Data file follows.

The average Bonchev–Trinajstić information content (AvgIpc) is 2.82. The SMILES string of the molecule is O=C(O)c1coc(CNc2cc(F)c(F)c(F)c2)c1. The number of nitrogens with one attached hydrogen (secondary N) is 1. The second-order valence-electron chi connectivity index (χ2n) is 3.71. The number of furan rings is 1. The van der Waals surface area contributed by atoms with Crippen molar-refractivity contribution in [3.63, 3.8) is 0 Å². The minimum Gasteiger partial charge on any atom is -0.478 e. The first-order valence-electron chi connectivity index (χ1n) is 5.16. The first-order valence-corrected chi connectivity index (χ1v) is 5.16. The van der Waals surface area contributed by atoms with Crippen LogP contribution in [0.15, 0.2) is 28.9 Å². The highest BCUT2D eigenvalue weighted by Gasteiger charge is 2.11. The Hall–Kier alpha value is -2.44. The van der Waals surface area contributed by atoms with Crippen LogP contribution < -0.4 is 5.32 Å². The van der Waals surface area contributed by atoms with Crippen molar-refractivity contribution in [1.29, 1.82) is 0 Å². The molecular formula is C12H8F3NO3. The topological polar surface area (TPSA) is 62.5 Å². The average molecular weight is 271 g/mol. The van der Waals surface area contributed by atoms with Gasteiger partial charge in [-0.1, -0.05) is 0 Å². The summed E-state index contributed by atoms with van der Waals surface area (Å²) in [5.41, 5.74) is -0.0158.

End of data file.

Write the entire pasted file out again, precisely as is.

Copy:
The average Bonchev–Trinajstić information content (AvgIpc) is 2.82. The SMILES string of the molecule is O=C(O)c1coc(CNc2cc(F)c(F)c(F)c2)c1. The number of nitrogens with one attached hydrogen (secondary N) is 1. The second-order valence-electron chi connectivity index (χ2n) is 3.71. The number of furan rings is 1. The van der Waals surface area contributed by atoms with Crippen molar-refractivity contribution in [3.63, 3.8) is 0 Å². The minimum Gasteiger partial charge on any atom is -0.478 e. The first-order valence-electron chi connectivity index (χ1n) is 5.16. The first-order valence-corrected chi connectivity index (χ1v) is 5.16. The van der Waals surface area contributed by atoms with Crippen LogP contribution in [0.15, 0.2) is 28.9 Å². The highest BCUT2D eigenvalue weighted by Gasteiger charge is 2.11. The Hall–Kier alpha value is -2.44. The van der Waals surface area contributed by atoms with Crippen LogP contribution < -0.4 is 5.32 Å². The van der Waals surface area contributed by atoms with Crippen molar-refractivity contribution in [1.29, 1.82) is 0 Å². The molecular formula is C12H8F3NO3. The topological polar surface area (TPSA) is 62.5 Å². The average molecular weight is 271 g/mol. The van der Waals surface area contributed by atoms with Gasteiger partial charge in [-0.1, -0.05) is 0 Å². The summed E-state index contributed by atoms with van der Waals surface area (Å²) in [5.41, 5.74) is -0.0158.